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Md. bill aims to help people enter trades

February 19, 1997

By GUY FLETCHER

Staff Writer

ANNAPOLIS - A proposal aimed at increasing the number of trained trades workers in Maryland is drawing attention both for its goals and for a taxpayer price tag of more than $500,000.

Under the proposed legislation, the state would pay for potential plumbers, electricians and other crafts people to go through on-the-job apprenticeship training. Contractors told the House Economic Matters Committee Tuesday that the legislation is needed because too few young people are choosing careers in the trades.

"We are in constant need of young, entry-level apprentices, which are not available in our area," said John Barr, president and owner of Ellsworth Electric Co. in Hagerstown.

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The legislation is sponsored by Del. D. Bruce Poole, D-Washington, who said it could be the answer for those area residents who want to earn a good living but don't plan to attend college.

"If we train the young people properly, they can have a good wage," Poole said.

The program would award $1,000 grants for each apprentice to trade organizations, unions and other private-sector groups that offer apprenticeship programs.

It would cost the state $584,100 next year, according to the General Assembly's Department of Fiscal Services.

"I'm wondering why we should create a new state program," said Del. Robert L. Frank, D-Baltimore County.

But supporters said the plan would be worth the price, especially in terms of recruiting young people who are not considering a career in the trades.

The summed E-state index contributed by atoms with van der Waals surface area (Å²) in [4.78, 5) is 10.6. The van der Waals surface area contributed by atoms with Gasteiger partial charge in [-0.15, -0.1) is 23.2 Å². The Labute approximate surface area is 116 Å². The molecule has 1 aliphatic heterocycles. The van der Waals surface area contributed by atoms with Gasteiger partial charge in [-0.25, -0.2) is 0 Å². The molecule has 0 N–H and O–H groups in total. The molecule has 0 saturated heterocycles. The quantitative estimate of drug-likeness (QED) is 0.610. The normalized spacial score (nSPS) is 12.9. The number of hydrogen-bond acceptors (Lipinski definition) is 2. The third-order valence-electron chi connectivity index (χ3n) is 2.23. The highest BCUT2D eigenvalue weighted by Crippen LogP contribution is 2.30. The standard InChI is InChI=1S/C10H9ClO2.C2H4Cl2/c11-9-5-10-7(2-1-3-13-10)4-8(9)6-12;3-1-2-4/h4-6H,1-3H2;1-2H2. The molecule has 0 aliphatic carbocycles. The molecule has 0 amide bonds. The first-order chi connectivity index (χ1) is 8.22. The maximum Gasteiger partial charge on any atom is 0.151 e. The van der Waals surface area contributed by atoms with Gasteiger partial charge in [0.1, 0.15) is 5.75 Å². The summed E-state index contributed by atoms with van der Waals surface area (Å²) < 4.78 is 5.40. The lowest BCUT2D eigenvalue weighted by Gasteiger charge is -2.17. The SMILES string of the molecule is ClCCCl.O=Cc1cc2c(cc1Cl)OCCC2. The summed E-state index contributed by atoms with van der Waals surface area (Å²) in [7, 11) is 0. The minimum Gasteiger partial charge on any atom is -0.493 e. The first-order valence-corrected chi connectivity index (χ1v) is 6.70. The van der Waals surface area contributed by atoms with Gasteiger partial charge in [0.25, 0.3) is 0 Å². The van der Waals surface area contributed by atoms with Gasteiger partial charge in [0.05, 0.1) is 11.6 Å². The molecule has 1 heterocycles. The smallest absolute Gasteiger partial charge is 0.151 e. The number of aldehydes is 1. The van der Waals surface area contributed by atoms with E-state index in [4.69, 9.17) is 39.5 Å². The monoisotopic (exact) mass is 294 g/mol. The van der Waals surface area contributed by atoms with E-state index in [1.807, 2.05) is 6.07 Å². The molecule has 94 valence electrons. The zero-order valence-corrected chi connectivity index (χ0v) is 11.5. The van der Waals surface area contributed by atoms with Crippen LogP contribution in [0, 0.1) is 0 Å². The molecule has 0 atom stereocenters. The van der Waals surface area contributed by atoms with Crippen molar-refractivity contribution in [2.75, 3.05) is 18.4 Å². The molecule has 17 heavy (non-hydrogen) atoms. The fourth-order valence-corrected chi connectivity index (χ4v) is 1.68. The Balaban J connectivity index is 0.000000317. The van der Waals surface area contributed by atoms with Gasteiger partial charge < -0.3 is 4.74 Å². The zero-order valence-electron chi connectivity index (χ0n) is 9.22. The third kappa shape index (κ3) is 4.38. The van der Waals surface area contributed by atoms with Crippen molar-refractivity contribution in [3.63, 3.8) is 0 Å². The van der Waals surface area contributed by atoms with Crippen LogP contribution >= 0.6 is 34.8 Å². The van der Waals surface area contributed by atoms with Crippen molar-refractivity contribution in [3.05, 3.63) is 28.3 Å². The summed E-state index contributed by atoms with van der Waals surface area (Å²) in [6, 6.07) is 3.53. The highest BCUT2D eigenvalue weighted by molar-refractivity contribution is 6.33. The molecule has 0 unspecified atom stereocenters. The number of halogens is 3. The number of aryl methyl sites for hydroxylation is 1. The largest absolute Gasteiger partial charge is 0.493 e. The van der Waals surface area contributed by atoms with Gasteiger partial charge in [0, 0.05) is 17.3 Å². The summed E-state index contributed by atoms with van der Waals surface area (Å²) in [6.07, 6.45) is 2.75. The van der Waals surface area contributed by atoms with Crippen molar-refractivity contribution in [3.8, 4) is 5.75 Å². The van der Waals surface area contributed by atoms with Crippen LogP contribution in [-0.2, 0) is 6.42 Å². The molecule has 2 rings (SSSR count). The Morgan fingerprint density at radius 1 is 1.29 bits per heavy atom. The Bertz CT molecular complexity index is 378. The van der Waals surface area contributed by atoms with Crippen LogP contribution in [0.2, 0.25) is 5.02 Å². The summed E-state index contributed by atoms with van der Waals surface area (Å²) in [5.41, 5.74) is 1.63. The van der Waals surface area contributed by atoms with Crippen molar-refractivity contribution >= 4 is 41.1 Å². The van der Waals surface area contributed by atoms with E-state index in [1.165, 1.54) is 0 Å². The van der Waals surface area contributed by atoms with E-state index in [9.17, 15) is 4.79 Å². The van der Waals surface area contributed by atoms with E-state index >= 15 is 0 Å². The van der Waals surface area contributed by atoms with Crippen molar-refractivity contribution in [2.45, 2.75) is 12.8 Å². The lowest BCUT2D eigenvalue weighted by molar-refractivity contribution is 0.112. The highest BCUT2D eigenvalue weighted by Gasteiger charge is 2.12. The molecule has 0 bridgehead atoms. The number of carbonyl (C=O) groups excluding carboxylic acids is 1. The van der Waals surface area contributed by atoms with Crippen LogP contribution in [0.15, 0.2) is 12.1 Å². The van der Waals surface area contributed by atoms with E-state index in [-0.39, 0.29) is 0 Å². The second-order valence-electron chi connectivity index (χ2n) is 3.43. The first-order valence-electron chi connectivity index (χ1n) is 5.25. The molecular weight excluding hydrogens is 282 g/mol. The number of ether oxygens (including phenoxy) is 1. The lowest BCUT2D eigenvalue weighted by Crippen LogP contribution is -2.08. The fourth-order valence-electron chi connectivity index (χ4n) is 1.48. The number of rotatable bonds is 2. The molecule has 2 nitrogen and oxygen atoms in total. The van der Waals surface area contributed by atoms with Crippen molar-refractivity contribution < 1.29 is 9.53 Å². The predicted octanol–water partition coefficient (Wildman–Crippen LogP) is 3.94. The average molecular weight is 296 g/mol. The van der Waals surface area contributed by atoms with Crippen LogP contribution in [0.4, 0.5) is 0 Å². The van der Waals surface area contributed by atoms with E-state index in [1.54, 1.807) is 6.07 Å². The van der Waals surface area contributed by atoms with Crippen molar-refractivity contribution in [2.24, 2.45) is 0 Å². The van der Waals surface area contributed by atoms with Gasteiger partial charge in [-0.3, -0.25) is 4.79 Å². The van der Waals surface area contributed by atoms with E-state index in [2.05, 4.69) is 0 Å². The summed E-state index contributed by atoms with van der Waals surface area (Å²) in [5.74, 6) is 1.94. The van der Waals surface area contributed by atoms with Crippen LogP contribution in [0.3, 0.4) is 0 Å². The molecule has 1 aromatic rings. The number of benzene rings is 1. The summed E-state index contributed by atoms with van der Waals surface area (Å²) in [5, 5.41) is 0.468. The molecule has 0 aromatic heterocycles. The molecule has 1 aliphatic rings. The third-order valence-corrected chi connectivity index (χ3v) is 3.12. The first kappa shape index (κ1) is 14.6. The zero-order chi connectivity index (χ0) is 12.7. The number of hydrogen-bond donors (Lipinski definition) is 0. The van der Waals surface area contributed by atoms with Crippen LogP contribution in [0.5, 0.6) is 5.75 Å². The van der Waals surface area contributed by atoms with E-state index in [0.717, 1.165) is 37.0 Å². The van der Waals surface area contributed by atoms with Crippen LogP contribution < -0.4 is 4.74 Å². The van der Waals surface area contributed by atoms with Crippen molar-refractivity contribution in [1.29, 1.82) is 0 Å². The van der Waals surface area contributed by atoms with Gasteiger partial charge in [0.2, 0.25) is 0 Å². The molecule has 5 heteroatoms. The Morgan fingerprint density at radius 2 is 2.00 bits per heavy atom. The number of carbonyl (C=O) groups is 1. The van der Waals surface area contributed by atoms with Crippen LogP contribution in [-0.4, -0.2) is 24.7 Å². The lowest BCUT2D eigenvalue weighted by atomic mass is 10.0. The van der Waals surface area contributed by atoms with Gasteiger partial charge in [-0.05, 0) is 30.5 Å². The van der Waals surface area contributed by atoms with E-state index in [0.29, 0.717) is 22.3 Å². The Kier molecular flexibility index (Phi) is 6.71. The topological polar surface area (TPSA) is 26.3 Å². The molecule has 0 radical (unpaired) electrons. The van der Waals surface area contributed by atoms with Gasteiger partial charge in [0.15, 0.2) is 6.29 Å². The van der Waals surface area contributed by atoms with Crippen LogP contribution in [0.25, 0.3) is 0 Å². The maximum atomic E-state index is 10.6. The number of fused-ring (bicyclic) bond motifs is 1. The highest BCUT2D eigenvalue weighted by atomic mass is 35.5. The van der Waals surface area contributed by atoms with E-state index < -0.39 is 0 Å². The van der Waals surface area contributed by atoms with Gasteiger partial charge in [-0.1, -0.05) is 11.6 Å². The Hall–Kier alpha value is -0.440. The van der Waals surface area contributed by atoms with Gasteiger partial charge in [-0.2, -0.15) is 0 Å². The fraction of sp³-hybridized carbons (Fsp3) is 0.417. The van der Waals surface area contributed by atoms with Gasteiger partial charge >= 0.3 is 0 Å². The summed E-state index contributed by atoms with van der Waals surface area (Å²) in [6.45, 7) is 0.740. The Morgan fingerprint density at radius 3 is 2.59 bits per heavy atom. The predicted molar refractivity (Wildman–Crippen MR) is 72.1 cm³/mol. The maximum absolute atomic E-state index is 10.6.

"The image of the construction industry is not getting the young people into the trades," said Joan Warner, executive director of the Cumberland Valley Chapter of Associated Builders and Contractors.

The hearing on the legislation found both union and management officials supporting the program.

"This is a record day," said Del. Michael E. Busch, D-Anne Arundel, who chairs the committee.

In another hearing Tuesday, Poole asked the House Commerce and Government Matters Committee to approve a bill that would limit the cost of obtaining public records to 25 cents a page.

Deborah Povich, executive director of Common Cause of Maryland, said some state agencies are charging $1 per page, which can be pricey when larger documents are being obtained.

"In terms of access to public information, a dollar a page is outrageous," Povich said.

But again, Poole's bill would carry a state price tag - an estimated $184,000 next year.

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